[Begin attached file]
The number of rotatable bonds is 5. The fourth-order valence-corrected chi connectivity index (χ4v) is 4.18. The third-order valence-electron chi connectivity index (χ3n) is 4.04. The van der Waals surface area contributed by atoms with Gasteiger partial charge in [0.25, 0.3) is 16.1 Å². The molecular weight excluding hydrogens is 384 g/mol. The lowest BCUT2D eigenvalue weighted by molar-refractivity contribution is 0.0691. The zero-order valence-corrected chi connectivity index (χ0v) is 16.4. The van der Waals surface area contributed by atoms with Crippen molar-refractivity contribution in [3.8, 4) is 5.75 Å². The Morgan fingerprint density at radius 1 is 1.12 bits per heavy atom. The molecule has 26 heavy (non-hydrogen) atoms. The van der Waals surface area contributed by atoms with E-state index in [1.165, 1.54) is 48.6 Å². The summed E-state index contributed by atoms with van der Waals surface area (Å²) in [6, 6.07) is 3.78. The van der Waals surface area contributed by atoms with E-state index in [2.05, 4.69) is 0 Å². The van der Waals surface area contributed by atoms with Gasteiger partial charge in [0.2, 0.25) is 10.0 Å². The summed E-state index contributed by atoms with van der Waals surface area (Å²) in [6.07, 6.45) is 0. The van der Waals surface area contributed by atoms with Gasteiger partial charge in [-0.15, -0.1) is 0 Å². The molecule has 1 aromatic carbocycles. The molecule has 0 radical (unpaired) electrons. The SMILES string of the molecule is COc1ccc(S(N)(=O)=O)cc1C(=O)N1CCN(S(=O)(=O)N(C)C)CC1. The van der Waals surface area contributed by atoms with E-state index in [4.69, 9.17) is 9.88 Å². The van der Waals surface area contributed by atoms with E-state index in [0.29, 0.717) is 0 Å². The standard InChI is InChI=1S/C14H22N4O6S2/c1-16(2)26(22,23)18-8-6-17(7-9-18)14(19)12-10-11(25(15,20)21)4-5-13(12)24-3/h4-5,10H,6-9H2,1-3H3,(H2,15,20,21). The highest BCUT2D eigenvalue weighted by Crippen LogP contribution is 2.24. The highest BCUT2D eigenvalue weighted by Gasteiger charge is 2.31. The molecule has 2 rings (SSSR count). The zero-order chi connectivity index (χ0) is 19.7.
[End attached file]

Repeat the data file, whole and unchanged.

The number of rotatable bonds is 5. The fourth-order valence-corrected chi connectivity index (χ4v) is 4.18. The third-order valence-electron chi connectivity index (χ3n) is 4.04. The van der Waals surface area contributed by atoms with Gasteiger partial charge in [0.25, 0.3) is 16.1 Å². The molecular weight excluding hydrogens is 384 g/mol. The lowest BCUT2D eigenvalue weighted by molar-refractivity contribution is 0.0691. The zero-order valence-corrected chi connectivity index (χ0v) is 16.4. The van der Waals surface area contributed by atoms with Crippen molar-refractivity contribution in [3.8, 4) is 5.75 Å². The Morgan fingerprint density at radius 1 is 1.12 bits per heavy atom. The molecule has 26 heavy (non-hydrogen) atoms. The van der Waals surface area contributed by atoms with E-state index in [1.165, 1.54) is 48.6 Å². The summed E-state index contributed by atoms with van der Waals surface area (Å²) in [6, 6.07) is 3.78. The van der Waals surface area contributed by atoms with E-state index in [2.05, 4.69) is 0 Å². The van der Waals surface area contributed by atoms with Gasteiger partial charge in [0.2, 0.25) is 10.0 Å². The summed E-state index contributed by atoms with van der Waals surface area (Å²) in [6.07, 6.45) is 0. The van der Waals surface area contributed by atoms with Gasteiger partial charge in [-0.15, -0.1) is 0 Å². The molecule has 1 aromatic carbocycles. The molecule has 0 radical (unpaired) electrons. The SMILES string of the molecule is COc1ccc(S(N)(=O)=O)cc1C(=O)N1CCN(S(=O)(=O)N(C)C)CC1. The van der Waals surface area contributed by atoms with E-state index in [4.69, 9.17) is 9.88 Å². The van der Waals surface area contributed by atoms with E-state index in [0.29, 0.717) is 0 Å². The standard InChI is InChI=1S/C14H22N4O6S2/c1-16(2)26(22,23)18-8-6-17(7-9-18)14(19)12-10-11(25(15,20)21)4-5-13(12)24-3/h4-5,10H,6-9H2,1-3H3,(H2,15,20,21). The highest BCUT2D eigenvalue weighted by Crippen LogP contribution is 2.24. The highest BCUT2D eigenvalue weighted by Gasteiger charge is 2.31. The molecule has 2 rings (SSSR count). The zero-order chi connectivity index (χ0) is 19.7.